WHITEFIRE GRILLE A flare-up of flavors
If You Go...
IF YOU GO
What: Whitefire Grille
Where: 6580 Ironwood Blvd., Canfield
Hours: Monday-Saturday: 11 a.m. to 10 p.m.; Sunday: 11 a.m. to 8 p.m. (brunch 11 a.m. to 3 p.m.)
Happy Hour: Monday to Friday: 2 p.m. to 6 p.m.
It’s quite the conundrum.
A convenient location, delicious food, in a beautiful decor but yet it is barely on our culinary radar screen. Why is that? We both drive by this establishment every day. So is it due to familiarity or because we are idiots? Occam’s razor, and our friends, would suggest the latter. Nevertheless our second trip in 2017 brought us to Whitefire Grille in Canfield.
On our visit, we met with Executive Chef Ryan Rygiel and Brian Jones, the general manager of Whitefire. Jones noted that Whitefire has been in operation for a little over three and a half years and has recently expanded operations by opening for lunch service during the week and brunch on Sunday.
Chef Rygiel joined the restaurant about four months ago and has developed a chef-driven menu featuring weekly specials. Rather than trying to be a “destination” restaurant, his goal is to see Whitefire be an “everyday” restaurant, a place for the local community to count on for good food and good service.
Our meal opened with a duo of appetizers, a crab cake and the signature New Zealand Lamb Lollipops. The first forks were to taste the Maryland style crab cake. Whitefire uses lump crab meat combined with lime and orange citrus, Old Bay seasoning, onion and diced red peppers. The cakes are flash fried and then baked off in the oven, giving it a crispy exterior while maintaining a creamy, savory filing. Served with a tasty pear and jalapeno slaw and Cajun remoulade, it’s a nice starter of contrasting flavors.
Next were the lamb chops. Chef Rygiel uses New Zealand rib chops that get a 48-hour marinade in extra virgin olive oil, garlic and Italian seasonings. They are then grilled medium rare and served with Greek salad. The chops were seasoned perfectly, and the tomato, cucumber and feta salad was an excellent accompaniment. These were some of the best lamb chops we’ve had – nice char but not overcooked. These are highly recommended.
We then sampled something off the specials menu, Cabernet Poached Pear Salad. The pears are poached in Cabernet wine until tender, then sliced thin. These sit atop a salad of arugula, candied almonds and gorgonzola cheese and dressed with a reduced pear liquid. The sweetness of the pears paired well with the peppery arugula and the sharp gorgonzola. A light, flavorful salad.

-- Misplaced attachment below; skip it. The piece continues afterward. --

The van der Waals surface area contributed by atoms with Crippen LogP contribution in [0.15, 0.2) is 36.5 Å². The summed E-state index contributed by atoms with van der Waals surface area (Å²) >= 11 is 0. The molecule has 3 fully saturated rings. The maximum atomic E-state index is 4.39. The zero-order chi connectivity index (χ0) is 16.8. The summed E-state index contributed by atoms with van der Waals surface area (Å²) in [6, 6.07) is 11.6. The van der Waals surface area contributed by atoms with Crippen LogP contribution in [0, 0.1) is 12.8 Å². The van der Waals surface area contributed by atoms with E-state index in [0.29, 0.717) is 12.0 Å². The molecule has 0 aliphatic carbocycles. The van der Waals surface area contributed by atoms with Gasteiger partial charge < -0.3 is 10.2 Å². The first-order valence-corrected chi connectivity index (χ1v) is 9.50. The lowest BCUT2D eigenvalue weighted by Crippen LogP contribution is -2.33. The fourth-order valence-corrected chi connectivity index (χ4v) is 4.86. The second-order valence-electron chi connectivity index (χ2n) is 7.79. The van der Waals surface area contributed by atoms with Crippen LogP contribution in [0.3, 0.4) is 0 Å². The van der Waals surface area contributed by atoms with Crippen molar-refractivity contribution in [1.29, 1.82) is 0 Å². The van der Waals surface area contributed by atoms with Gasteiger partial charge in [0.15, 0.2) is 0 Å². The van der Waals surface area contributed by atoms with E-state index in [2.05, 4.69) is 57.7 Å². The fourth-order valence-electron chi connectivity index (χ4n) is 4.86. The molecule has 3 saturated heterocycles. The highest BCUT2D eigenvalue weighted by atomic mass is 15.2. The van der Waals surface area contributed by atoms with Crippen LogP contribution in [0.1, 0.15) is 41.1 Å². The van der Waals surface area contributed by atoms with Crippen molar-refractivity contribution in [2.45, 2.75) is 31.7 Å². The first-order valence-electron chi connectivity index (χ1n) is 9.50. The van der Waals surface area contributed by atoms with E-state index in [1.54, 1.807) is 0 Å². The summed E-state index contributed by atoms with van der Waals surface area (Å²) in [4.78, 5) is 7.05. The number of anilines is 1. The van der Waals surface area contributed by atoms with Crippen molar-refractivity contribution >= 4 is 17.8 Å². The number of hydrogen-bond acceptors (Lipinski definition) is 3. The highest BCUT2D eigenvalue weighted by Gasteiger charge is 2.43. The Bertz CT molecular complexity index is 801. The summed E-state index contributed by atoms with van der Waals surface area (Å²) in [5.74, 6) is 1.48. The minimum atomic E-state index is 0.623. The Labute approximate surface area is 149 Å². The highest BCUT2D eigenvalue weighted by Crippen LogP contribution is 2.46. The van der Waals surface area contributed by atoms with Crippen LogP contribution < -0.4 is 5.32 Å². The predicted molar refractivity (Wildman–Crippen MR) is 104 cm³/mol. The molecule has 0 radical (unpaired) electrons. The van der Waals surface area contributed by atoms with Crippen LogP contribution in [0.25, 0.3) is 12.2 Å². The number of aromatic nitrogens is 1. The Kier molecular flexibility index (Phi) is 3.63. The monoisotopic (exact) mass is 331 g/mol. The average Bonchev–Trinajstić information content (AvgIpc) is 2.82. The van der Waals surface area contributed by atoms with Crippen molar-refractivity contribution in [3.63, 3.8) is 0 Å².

Chef then explained he would be serving us four dishes from their featured entree menu. First up was their signature Filet Capone. He takes a “baseball” filet, which is the center portion of the beef tenderloin, seasons it simply with salt and pepper and cooks it to temperature. This is sliced and stacked with shavings of parmesan over a creamy tarragon risotto rimmed with a chocolate cabernet sauce. The dish was plated beautifully. When we first tasted the sauce alone, we weren’t quite sure what to make of it. When paired with the beef and risotto, it was magic. The beef was tender and seasoned nicely, the risotto was creamy but not overcooked and the sauce had a subtle chocolate flavor that just worked. This was a superb dish.
Next appeared the Seafood Cioppino – chunks of cod, whole clams and mussels as well as shrimp cooked in a light clam-based broth with tomatoes served over linguini. Chef keeps the broth light and clean and lets the fresh seafood be the star of the dish. The pasta was al dente, and the broth was awesome.
The crostini that were served with the dish were the perfect vehicle to sop up the liquid. A fantastic offering.
The third entree was another seafood feature called Trout Gateau. Trout filets are wrapped around a crab meat filing and topped with smoked Gouda and a basil cream sauce. The dish included a micro-green salad and bright Achiote sauce, which illuminated the plate. The trout was light and flaky, the filling was creamy with a subtle flavor. The thing that made this dish was the smokiness from the cheese. This added some complexity to the dish and resulted in a delicious entree.
Our last entree was a hearty serving of Whitefire’s Molten Lasagna. Layers of tender pasta with a Bolognese sauce made from beef, pork and veal. Chef uses both ricotta and mozzarella cheeses, as in any classic lasagna. The twist comes in where he uses a bechamel (white cream sauce) in the center of the dish. When you cut into this, it is a take on a molten dessert as the bechamel comes oozing out. The red sauce was tangy and was balanced by the cream sauce. A nice twist on classic Italian comfort food.
Our meal concluded with an introduction to Whitefire’s pastry chef, Ashton McKendrick, and her signature dessert, Peanut Butter Pie. It was a sweet ending to a wonderful meal.
If you’ve been driving by like us, it’s time to make a stop and taste the offerings in the comfort of the Whitefire.